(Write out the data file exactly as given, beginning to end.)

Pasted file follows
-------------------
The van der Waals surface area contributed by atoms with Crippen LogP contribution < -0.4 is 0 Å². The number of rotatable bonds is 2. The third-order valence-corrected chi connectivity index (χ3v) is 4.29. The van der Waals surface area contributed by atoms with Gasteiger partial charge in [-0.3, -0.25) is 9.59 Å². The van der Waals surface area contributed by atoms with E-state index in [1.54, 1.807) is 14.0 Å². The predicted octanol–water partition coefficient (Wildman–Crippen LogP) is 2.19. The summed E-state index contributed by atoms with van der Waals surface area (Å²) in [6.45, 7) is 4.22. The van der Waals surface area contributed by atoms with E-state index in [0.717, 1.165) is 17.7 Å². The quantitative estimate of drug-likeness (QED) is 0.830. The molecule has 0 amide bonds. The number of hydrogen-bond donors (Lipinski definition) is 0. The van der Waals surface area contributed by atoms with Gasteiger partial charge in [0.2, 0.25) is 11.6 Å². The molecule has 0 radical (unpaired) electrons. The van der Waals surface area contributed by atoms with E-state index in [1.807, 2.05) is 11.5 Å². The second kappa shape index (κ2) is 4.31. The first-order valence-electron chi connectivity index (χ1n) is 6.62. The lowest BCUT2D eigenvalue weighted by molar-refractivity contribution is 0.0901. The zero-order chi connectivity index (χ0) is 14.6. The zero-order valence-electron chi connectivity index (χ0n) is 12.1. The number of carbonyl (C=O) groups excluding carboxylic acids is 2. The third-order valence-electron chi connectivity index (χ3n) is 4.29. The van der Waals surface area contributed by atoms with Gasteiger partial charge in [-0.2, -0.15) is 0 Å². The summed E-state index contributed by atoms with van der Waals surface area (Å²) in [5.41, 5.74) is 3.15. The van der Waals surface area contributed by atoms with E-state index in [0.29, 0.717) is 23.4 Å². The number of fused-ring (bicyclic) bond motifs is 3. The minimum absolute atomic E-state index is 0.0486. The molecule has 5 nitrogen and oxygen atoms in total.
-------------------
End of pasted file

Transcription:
The van der Waals surface area contributed by atoms with Crippen LogP contribution < -0.4 is 0 Å². The number of rotatable bonds is 2. The third-order valence-corrected chi connectivity index (χ3v) is 4.29. The van der Waals surface area contributed by atoms with Gasteiger partial charge in [-0.3, -0.25) is 9.59 Å². The van der Waals surface area contributed by atoms with E-state index in [1.54, 1.807) is 14.0 Å². The predicted octanol–water partition coefficient (Wildman–Crippen LogP) is 2.19. The summed E-state index contributed by atoms with van der Waals surface area (Å²) in [6.45, 7) is 4.22. The van der Waals surface area contributed by atoms with E-state index in [0.717, 1.165) is 17.7 Å². The quantitative estimate of drug-likeness (QED) is 0.830. The molecule has 0 amide bonds. The number of hydrogen-bond donors (Lipinski definition) is 0. The van der Waals surface area contributed by atoms with Gasteiger partial charge in [0.2, 0.25) is 11.6 Å². The molecule has 0 radical (unpaired) electrons. The van der Waals surface area contributed by atoms with E-state index in [1.807, 2.05) is 11.5 Å². The second kappa shape index (κ2) is 4.31. The first-order valence-electron chi connectivity index (χ1n) is 6.62. The lowest BCUT2D eigenvalue weighted by molar-refractivity contribution is 0.0901. The zero-order chi connectivity index (χ0) is 14.6. The zero-order valence-electron chi connectivity index (χ0n) is 12.1. The number of carbonyl (C=O) groups excluding carboxylic acids is 2. The third-order valence-electron chi connectivity index (χ3n) is 4.29. The van der Waals surface area contributed by atoms with Gasteiger partial charge in [-0.2, -0.15) is 0 Å². The summed E-state index contributed by atoms with van der Waals surface area (Å²) in [5.41, 5.74) is 3.15. The van der Waals surface area contributed by atoms with E-state index in [0.29, 0.717) is 23.4 Å². The number of fused-ring (bicyclic) bond motifs is 3. The minimum absolute atomic E-state index is 0.0486. The molecule has 5 nitrogen and oxygen atoms in total.